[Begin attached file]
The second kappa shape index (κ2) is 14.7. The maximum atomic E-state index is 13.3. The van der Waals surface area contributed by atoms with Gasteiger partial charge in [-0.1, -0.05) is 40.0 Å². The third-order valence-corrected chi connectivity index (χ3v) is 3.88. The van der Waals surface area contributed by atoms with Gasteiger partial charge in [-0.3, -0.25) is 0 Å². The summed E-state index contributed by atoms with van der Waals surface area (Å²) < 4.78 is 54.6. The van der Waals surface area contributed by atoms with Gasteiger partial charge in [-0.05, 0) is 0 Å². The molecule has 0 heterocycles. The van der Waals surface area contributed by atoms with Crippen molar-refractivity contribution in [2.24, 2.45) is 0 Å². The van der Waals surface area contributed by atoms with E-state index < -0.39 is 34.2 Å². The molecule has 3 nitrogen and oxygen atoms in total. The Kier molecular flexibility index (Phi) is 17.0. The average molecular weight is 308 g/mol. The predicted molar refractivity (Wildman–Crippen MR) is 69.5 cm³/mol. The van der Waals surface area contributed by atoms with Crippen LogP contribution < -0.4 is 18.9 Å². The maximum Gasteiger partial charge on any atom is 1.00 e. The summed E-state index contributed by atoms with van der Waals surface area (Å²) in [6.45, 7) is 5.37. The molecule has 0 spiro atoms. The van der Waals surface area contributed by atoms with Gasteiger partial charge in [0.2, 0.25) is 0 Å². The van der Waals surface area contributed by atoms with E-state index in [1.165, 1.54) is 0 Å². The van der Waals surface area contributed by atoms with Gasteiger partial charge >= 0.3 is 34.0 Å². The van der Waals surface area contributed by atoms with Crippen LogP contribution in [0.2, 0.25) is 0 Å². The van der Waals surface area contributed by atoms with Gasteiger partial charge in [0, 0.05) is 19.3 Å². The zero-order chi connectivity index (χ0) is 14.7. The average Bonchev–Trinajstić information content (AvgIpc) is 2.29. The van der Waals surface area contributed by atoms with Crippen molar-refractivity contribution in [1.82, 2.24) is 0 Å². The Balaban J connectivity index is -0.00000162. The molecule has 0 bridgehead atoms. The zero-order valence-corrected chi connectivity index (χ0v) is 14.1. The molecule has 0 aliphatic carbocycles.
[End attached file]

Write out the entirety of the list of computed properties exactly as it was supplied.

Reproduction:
The second kappa shape index (κ2) is 14.7. The maximum atomic E-state index is 13.3. The van der Waals surface area contributed by atoms with Gasteiger partial charge in [-0.1, -0.05) is 40.0 Å². The third-order valence-corrected chi connectivity index (χ3v) is 3.88. The van der Waals surface area contributed by atoms with Gasteiger partial charge in [-0.3, -0.25) is 0 Å². The summed E-state index contributed by atoms with van der Waals surface area (Å²) < 4.78 is 54.6. The van der Waals surface area contributed by atoms with Gasteiger partial charge in [-0.05, 0) is 0 Å². The molecule has 0 heterocycles. The van der Waals surface area contributed by atoms with Crippen molar-refractivity contribution in [2.24, 2.45) is 0 Å². The van der Waals surface area contributed by atoms with E-state index < -0.39 is 34.2 Å². The molecule has 3 nitrogen and oxygen atoms in total. The Kier molecular flexibility index (Phi) is 17.0. The average molecular weight is 308 g/mol. The predicted molar refractivity (Wildman–Crippen MR) is 69.5 cm³/mol. The van der Waals surface area contributed by atoms with Crippen LogP contribution < -0.4 is 18.9 Å². The maximum Gasteiger partial charge on any atom is 1.00 e. The summed E-state index contributed by atoms with van der Waals surface area (Å²) in [6.45, 7) is 5.37. The molecule has 0 spiro atoms. The van der Waals surface area contributed by atoms with Gasteiger partial charge in [0.2, 0.25) is 0 Å². The van der Waals surface area contributed by atoms with E-state index in [1.165, 1.54) is 0 Å². The van der Waals surface area contributed by atoms with Gasteiger partial charge >= 0.3 is 34.0 Å². The van der Waals surface area contributed by atoms with Crippen LogP contribution in [0.2, 0.25) is 0 Å². The van der Waals surface area contributed by atoms with Gasteiger partial charge in [0, 0.05) is 19.3 Å². The zero-order chi connectivity index (χ0) is 14.7. The average Bonchev–Trinajstić information content (AvgIpc) is 2.29. The van der Waals surface area contributed by atoms with Crippen molar-refractivity contribution in [1.82, 2.24) is 0 Å². The Balaban J connectivity index is -0.00000162. The molecule has 0 bridgehead atoms. The zero-order valence-corrected chi connectivity index (χ0v) is 14.1. The molecule has 0 aliphatic carbocycles.